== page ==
Scientists examine urban heat island in low-income areas
ASU's research on the urban heat island and social equity recently was featured in Wired Magazine's article "Environmental Gap Widens in Phoenix."
The Wired story focused on the researchers' findings reported in the journal Ecological Applications from a study funded by the National Science Foundation titled Urban Vulnerability to Climate Change.
The study examined the role of vegetation in urban cooling, particularly in low-income neighborhoods experiencing extreme heat and the role that water distribution plays in heat mitigation.
While an increase in vegetation would ameliorate heat conditions and provide multiple ecosystem services, the authors argue that “vegetation has economic, water, and social equity implications that vary dramatically across neighborhoods and need to be managed through informed environmental policies.”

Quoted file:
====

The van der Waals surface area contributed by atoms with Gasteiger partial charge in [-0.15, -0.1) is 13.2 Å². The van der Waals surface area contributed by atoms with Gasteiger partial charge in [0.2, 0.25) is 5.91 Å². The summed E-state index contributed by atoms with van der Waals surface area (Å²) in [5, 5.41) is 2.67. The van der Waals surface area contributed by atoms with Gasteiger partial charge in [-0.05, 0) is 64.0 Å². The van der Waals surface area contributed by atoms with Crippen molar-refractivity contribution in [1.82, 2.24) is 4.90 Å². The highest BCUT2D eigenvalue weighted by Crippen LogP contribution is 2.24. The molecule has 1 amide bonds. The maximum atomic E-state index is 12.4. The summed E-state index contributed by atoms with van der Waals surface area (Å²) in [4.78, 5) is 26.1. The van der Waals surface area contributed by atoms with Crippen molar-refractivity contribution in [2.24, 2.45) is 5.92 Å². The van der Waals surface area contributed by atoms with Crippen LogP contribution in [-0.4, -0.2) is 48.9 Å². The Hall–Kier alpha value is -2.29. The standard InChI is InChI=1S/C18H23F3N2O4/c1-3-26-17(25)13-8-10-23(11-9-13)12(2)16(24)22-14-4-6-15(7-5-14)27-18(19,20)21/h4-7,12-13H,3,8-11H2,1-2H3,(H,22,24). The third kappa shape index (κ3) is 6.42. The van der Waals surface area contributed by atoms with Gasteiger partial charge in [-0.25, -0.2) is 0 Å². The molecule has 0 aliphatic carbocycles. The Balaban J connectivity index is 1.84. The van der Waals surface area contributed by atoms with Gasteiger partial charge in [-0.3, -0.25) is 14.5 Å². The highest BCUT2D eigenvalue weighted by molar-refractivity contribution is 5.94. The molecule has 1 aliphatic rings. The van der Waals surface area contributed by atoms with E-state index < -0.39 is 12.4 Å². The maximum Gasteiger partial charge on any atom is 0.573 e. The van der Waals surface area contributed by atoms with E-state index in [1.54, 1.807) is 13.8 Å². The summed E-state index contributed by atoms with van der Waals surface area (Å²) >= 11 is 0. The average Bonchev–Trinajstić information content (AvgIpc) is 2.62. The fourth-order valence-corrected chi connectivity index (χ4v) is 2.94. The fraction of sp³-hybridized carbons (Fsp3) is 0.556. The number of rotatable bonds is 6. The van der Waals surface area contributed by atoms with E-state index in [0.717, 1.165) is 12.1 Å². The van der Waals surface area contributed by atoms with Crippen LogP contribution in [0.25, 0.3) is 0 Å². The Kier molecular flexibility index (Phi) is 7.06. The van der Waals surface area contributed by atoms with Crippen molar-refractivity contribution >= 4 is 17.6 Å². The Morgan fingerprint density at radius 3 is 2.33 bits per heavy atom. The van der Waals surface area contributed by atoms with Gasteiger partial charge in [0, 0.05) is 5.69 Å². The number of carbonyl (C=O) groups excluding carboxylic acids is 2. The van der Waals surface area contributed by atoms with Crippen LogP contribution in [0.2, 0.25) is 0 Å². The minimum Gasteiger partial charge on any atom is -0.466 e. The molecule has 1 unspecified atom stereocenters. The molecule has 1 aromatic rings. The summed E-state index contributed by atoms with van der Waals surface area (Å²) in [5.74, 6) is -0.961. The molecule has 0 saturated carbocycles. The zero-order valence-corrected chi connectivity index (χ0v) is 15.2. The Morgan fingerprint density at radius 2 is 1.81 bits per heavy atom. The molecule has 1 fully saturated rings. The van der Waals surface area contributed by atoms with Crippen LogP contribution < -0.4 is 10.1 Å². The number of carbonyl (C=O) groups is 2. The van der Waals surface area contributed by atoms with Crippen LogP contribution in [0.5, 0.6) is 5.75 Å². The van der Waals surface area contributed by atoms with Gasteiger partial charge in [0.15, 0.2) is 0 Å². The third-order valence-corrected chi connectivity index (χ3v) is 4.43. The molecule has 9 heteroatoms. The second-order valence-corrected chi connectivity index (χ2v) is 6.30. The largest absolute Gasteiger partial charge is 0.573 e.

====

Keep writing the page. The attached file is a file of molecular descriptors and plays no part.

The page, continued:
Sharon Harlan, a sociologist in ASU' School of Human Evolution and Social Change in the College of Liberal Arts and Sciences and Chris Martin, a horticulturist in the Department of Applied Sciences and Mathematics in the College of Technology and Innovation, co-authored the journal article with project researchers Darrel Jenerette of the University of California-Riverside and William Stefanov of Jacobs/ESCG at NASA Johnson Space Center, who received their doctorates from ASU.
Citation: "Ecosystem Services and urban heat riskscape moderation: water, green spaces, and social inequality in Phoenix, USA." By G. Darrel Jenerette, Sharon L. Harlan, William L. Stefanov, and Chris A. Martin. Ecological Applications, Vol. 21 No. 7, October 2011.